Knowing the customs regulations for the Caribbean and your home country will help eliminate hassles bringing gifts and souvenirs back from Barbados.
As a visitor to Barbados, be aware of the following customs tips and rules before visiting the island:
All prescription drugs must be accompanied by an official prescription.
You may bring up to two liters of alcohol and two cartons of cigarettes to Barbados. You may bring a "reasonable" amount of duty-free goods for personal use; anything deemed in excess of "reasonable" may incur an import tax.
Firearms and recreational drugs are not permitted.
To avoid paying duty on the foreign-made high-ticket items you already own and will take on your Barbados trip, register them with customs before you leave the country. Consider filing a certificate of registration for items such as laptops, cameras, watches, and other digital devices identified with serial numbers or other permanent markings; you can keep the certificate for other trips. Otherwise, bring with you a sales receipt or insurance form to show that you owned the item before you left your home country.
As an island shopper, and before returning home, remember these guidelines:
Upon departing your island getaway, make sure your purchases are easily accessible in case your home country's customs officials request an inspection.
You should keep receipts for all items you buy in Barbados.
If you have any questions or complaints about your customs experience, write to the port director at your point of reentry.
The following additional re-entry rules apply to United States citizens returning from Barbados, as a member of the Caribbean Basin Initiative (CBI) :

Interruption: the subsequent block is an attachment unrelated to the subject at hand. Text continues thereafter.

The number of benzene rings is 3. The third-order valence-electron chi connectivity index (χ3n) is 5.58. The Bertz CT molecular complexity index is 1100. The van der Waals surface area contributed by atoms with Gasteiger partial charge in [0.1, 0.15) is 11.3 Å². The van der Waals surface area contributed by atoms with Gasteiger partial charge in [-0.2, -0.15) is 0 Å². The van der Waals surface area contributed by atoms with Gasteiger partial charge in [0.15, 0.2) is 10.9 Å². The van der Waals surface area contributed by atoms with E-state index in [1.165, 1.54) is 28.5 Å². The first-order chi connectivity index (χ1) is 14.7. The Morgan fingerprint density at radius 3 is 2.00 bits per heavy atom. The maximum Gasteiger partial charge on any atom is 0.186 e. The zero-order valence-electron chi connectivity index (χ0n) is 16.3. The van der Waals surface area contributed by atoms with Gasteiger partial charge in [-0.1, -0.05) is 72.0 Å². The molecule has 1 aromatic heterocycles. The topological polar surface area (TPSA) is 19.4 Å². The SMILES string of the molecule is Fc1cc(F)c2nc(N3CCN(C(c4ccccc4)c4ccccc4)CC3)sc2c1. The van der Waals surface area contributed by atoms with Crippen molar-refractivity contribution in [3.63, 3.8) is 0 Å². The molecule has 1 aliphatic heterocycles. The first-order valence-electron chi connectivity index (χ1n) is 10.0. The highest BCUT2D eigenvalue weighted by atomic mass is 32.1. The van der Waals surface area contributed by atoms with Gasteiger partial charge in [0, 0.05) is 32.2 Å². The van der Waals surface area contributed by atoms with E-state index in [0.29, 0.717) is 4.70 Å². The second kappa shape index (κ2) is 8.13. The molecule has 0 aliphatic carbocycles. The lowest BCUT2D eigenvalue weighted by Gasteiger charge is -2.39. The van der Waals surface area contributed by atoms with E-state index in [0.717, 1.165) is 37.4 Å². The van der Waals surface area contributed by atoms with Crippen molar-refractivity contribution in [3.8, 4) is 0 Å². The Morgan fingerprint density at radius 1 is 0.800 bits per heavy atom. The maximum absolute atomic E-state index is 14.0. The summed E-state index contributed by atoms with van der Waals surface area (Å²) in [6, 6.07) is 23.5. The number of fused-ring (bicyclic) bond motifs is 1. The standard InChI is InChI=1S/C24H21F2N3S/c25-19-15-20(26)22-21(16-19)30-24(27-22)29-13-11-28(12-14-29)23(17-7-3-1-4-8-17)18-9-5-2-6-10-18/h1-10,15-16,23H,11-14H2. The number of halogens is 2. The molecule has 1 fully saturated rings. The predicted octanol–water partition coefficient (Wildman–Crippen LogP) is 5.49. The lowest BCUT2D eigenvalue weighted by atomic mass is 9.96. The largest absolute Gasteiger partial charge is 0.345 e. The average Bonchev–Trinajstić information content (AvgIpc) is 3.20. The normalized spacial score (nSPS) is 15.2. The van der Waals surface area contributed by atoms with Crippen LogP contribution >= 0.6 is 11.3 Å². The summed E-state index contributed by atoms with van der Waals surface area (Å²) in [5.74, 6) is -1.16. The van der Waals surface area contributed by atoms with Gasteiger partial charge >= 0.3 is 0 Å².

If you are 21 or older, you may bring home up to two liters of alcohol, duty-free, as long as one of the liters was produced in a CBI country.
If you visit a CBI country for more than 48 hours, you may bring home $800(USD) worth of goods duty-free, as long as you have not used the $800(USD) allowance or any part of it in the 30 days preceding your trip. If you visit both a CBI country and a U.S. possession (the U.S. Virgin Islands, for example), you may bring home to the United States up to $1,600(USD) worth of goods duty-free, but no more than $800(USD) of the total worth can be from the CBI country.
You may bring home, duty-free, antiques and original works of art.
You are allowed to bring home up to 200 cigarettes and 100 non-Cuban cigars.
You are permitted to mail up to $200(USD) worth of goods for personal use; label the package "PERSONAL USE" and attach a list of its contents and their retail value. If the package contains used personal belongings, mark it "AMERICAN GOODS RETURNED" to avoid paying duties.
You may send gift packages, excepting alcohol, tobacco, or perfume, worth more than $500(USD) from a CBI country such as Barbados to the United States duty-free, with a limit of one parcel per addressee per day.
You may send up to $100(USD) worth of goods as a gift; mark the package "UNSOLICITED GIFT."
Mailed items do not affect your duty-free allowance on your return from Barbados.
Since customs regulations are subject to change from time to time, it is best to check with your country's specific entry requirements before you leave, and keep your knowledge current using the following contact information:
U.S. Customs Service
1300 Pennsylvania Ave., NW
Washington, DC 20229
HM Customs & Excise
Canada Customs and Revenue Agency
Australian Customs Service
New Zealand Customs Service
With these guidelines in mind it's sure to be a smooth trip to Barbados.
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